Friday, September 24, 2010
Regional School Committee shorts, September 14
• Bus snafu. Superintendent Diana Rigby issued a public apology for transportation problems among students at the Concord-Carlisle Regional High School (CCHS) when she spoke to the Regional School Committee (RSC) on September 14. The regional district has a new Transportation Manager, Spyros Saucier. This summer the bus schedule and routing software were upgraded. During training sessions this summer, one of the software trainers accidentally deleted the portion of the database that had historic exceptions to the two-mile radius walk-to-school rule (example: students do not cross Rt. 2 to get to school). This caused a cascade effect, including reducing the number of buses and bus drivers, assigning new bus stops, assigning students to walk up to two miles to school on sometimes dangerous roads, and, in Carlisle, over-crowding of buses and fluid bus schedules. Students were picked up late, early or not at all. Adjustments are continuing, Rigby said, including hiring more bus drivers. She said Carlisle students have experienced crowded buses and fluctuations in schedules. “We want every child and parent to be happy bus riders,” she said. “We encourage parents to call us to report problems,” she added.
• Enrollment declines slightly.
Total CCHS enrollment as of September 10 was 1,223, roughly 2% less than last year. However, in reviewing the increased enrollment of Concord’s Willard School, the RSC raised concerns about the MSBA’s projected enrollment of 1,225 for the high school building project. Deputy Superintendent for Finance and Operations John Flaherty suggested working with Carlisle’s John Ballantine on enrollment projections.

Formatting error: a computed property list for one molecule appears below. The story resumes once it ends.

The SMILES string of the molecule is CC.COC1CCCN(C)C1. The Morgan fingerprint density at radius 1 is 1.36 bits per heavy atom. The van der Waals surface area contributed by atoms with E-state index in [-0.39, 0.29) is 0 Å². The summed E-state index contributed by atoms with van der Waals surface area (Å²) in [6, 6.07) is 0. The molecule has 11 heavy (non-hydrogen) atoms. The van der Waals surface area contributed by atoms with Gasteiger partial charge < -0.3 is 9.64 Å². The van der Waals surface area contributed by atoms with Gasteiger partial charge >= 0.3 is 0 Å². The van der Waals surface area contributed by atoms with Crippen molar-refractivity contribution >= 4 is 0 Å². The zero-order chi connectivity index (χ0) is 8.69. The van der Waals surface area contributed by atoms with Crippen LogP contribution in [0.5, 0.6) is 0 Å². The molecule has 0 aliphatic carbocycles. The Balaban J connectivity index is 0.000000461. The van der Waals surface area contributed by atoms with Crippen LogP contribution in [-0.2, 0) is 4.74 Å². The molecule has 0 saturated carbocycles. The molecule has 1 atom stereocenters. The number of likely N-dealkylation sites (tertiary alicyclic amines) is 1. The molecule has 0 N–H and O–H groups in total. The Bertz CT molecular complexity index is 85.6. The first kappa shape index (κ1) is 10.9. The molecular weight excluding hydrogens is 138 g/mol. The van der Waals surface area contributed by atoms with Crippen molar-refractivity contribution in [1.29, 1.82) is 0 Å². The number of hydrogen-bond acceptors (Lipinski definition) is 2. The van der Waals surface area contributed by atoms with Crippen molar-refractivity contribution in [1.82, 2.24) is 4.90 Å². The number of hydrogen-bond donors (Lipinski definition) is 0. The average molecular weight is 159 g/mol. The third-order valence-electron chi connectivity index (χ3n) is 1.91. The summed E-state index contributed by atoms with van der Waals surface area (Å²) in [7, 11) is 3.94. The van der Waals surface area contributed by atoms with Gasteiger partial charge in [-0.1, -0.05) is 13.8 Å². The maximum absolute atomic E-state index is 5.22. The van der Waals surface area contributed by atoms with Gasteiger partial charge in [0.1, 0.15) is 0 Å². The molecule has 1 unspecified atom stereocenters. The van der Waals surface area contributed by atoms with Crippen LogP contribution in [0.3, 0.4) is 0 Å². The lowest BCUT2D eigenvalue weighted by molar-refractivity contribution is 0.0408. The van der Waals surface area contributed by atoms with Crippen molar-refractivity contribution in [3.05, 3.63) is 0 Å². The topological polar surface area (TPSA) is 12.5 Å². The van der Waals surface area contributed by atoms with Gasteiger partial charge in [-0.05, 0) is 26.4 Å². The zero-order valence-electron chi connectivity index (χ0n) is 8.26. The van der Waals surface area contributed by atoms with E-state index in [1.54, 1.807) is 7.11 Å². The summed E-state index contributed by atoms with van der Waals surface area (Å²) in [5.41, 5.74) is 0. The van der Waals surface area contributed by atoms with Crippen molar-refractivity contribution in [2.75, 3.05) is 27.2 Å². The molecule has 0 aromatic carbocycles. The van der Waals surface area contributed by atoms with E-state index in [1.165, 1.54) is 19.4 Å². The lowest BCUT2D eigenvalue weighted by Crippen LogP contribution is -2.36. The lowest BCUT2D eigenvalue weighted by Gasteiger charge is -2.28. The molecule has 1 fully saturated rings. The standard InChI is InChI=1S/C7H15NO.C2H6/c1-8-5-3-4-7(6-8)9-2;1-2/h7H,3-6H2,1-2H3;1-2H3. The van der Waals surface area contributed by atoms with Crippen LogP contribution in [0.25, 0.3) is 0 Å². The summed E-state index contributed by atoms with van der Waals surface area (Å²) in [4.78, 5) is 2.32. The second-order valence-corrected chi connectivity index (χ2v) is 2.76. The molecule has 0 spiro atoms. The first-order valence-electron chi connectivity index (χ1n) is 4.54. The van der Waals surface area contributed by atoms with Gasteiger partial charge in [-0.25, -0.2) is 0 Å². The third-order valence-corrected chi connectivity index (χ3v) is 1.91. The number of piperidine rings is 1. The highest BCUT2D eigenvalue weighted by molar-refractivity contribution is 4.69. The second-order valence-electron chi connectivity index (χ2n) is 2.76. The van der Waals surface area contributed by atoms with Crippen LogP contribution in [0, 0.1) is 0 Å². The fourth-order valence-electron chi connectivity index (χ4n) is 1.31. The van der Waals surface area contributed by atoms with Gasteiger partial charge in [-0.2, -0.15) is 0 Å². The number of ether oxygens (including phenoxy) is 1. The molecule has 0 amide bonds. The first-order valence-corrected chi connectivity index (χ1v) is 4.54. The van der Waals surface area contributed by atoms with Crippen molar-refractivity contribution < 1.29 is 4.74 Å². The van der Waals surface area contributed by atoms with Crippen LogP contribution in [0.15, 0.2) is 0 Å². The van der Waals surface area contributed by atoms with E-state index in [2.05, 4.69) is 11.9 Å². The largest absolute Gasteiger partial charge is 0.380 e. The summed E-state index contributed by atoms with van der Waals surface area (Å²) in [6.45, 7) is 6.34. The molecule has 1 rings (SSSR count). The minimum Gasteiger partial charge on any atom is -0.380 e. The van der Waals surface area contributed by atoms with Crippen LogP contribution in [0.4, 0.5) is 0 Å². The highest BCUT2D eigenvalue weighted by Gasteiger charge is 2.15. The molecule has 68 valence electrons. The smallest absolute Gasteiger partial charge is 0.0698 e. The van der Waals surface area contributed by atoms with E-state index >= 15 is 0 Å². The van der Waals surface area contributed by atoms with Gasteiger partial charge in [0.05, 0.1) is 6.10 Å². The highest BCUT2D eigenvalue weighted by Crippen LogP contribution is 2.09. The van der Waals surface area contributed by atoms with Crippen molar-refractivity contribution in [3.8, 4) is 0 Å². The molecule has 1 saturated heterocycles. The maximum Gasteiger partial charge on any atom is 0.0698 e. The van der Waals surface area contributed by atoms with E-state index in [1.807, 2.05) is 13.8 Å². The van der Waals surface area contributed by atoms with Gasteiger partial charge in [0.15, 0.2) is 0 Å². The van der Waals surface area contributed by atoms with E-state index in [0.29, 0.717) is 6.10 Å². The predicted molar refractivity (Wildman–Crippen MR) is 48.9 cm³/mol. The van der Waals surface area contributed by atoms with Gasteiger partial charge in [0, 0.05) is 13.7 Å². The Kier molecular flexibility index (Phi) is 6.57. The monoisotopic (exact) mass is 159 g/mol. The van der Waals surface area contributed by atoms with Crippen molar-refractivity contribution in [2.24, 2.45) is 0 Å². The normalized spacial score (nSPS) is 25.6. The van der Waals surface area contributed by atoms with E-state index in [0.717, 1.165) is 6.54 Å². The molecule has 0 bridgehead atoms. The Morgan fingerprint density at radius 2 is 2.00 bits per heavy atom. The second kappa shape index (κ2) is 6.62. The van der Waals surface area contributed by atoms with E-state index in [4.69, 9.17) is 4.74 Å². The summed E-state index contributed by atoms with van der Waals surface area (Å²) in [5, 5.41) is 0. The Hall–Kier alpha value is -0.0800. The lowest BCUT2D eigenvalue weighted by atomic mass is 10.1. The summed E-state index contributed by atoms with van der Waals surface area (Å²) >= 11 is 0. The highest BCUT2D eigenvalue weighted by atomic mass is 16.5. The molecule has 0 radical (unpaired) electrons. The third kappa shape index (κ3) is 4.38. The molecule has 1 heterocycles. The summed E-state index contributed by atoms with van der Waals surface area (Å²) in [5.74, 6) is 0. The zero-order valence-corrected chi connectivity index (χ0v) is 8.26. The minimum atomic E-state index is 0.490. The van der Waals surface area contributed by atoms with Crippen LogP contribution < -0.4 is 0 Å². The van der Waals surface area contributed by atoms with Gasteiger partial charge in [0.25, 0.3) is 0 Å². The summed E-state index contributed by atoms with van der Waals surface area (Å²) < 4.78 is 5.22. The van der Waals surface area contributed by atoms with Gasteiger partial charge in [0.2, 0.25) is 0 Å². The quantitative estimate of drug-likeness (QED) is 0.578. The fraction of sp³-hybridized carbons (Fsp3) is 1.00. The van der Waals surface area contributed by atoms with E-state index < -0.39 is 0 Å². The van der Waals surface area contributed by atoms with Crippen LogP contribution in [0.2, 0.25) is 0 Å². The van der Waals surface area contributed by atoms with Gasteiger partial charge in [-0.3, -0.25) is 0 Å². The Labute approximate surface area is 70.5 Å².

• Staff retention. Kelly McCausland of Human Resources said five teachers and four support staff have been hired for the 2010 – 2011 school year. Of the five teachers, two are beginning teachers, two have one to nine years experience and one has more than ten years experience. “How many applications do we get for a position?” asked committee member Louis Salemy. “We get far fewer applications for foreign language, special administration and science, but for elementary level positions we can get 600 applications,” McCausland replied. “Math is a critical shortage area,” she added.
McCausland presented a historical overview of CCHS teacher and support staff separation and retention. In the past three school years the retention rate has been 98%.
• Federal grant. Rigby said the high school has received a grant of $132,884 from the Federal Jobs Funding. Contacted later, she explained that receiving the grant “allowed us to keep 0.5 Full-Time-Equivalent (FTE) Science and 0.25 (FTE) Theater teachers and hire a part-time music lab supervisor and bus driver. We will also be able to increase the 0.5 FTE Technology Specialist to full time during the second semester.”